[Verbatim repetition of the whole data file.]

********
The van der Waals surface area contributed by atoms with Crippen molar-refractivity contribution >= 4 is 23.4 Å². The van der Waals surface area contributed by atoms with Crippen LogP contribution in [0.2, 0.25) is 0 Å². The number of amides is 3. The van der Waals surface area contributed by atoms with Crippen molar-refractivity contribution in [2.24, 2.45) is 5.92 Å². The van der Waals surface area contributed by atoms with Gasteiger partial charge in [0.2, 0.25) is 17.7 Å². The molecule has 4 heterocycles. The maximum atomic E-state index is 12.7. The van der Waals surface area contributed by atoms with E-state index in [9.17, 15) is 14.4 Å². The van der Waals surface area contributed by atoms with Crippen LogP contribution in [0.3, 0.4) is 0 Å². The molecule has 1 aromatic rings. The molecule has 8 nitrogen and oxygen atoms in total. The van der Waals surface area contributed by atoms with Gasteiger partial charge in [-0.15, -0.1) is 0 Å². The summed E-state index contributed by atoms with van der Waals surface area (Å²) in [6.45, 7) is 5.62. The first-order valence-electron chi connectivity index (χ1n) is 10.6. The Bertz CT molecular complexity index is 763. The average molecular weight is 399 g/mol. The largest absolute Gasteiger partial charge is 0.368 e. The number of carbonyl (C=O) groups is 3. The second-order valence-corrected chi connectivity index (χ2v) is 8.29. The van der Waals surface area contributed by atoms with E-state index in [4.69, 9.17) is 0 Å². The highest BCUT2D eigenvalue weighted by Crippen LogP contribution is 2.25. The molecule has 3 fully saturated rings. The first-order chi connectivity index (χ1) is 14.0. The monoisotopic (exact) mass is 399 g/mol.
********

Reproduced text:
The van der Waals surface area contributed by atoms with Crippen molar-refractivity contribution >= 4 is 23.4 Å². The van der Waals surface area contributed by atoms with Crippen LogP contribution in [0.2, 0.25) is 0 Å². The number of amides is 3. The van der Waals surface area contributed by atoms with Crippen molar-refractivity contribution in [2.24, 2.45) is 5.92 Å². The van der Waals surface area contributed by atoms with Gasteiger partial charge in [0.2, 0.25) is 17.7 Å². The molecule has 4 heterocycles. The maximum atomic E-state index is 12.7. The van der Waals surface area contributed by atoms with E-state index in [9.17, 15) is 14.4 Å². The van der Waals surface area contributed by atoms with Crippen LogP contribution in [0.3, 0.4) is 0 Å². The molecule has 1 aromatic rings. The molecule has 8 nitrogen and oxygen atoms in total. The van der Waals surface area contributed by atoms with Gasteiger partial charge in [-0.15, -0.1) is 0 Å². The summed E-state index contributed by atoms with van der Waals surface area (Å²) in [6.45, 7) is 5.62. The first-order valence-electron chi connectivity index (χ1n) is 10.6. The Bertz CT molecular complexity index is 763. The average molecular weight is 399 g/mol. The largest absolute Gasteiger partial charge is 0.368 e. The number of carbonyl (C=O) groups is 3. The second-order valence-corrected chi connectivity index (χ2v) is 8.29. The van der Waals surface area contributed by atoms with E-state index in [4.69, 9.17) is 0 Å². The highest BCUT2D eigenvalue weighted by Crippen LogP contribution is 2.25. The molecule has 3 fully saturated rings. The first-order chi connectivity index (χ1) is 14.0. The monoisotopic (exact) mass is 399 g/mol.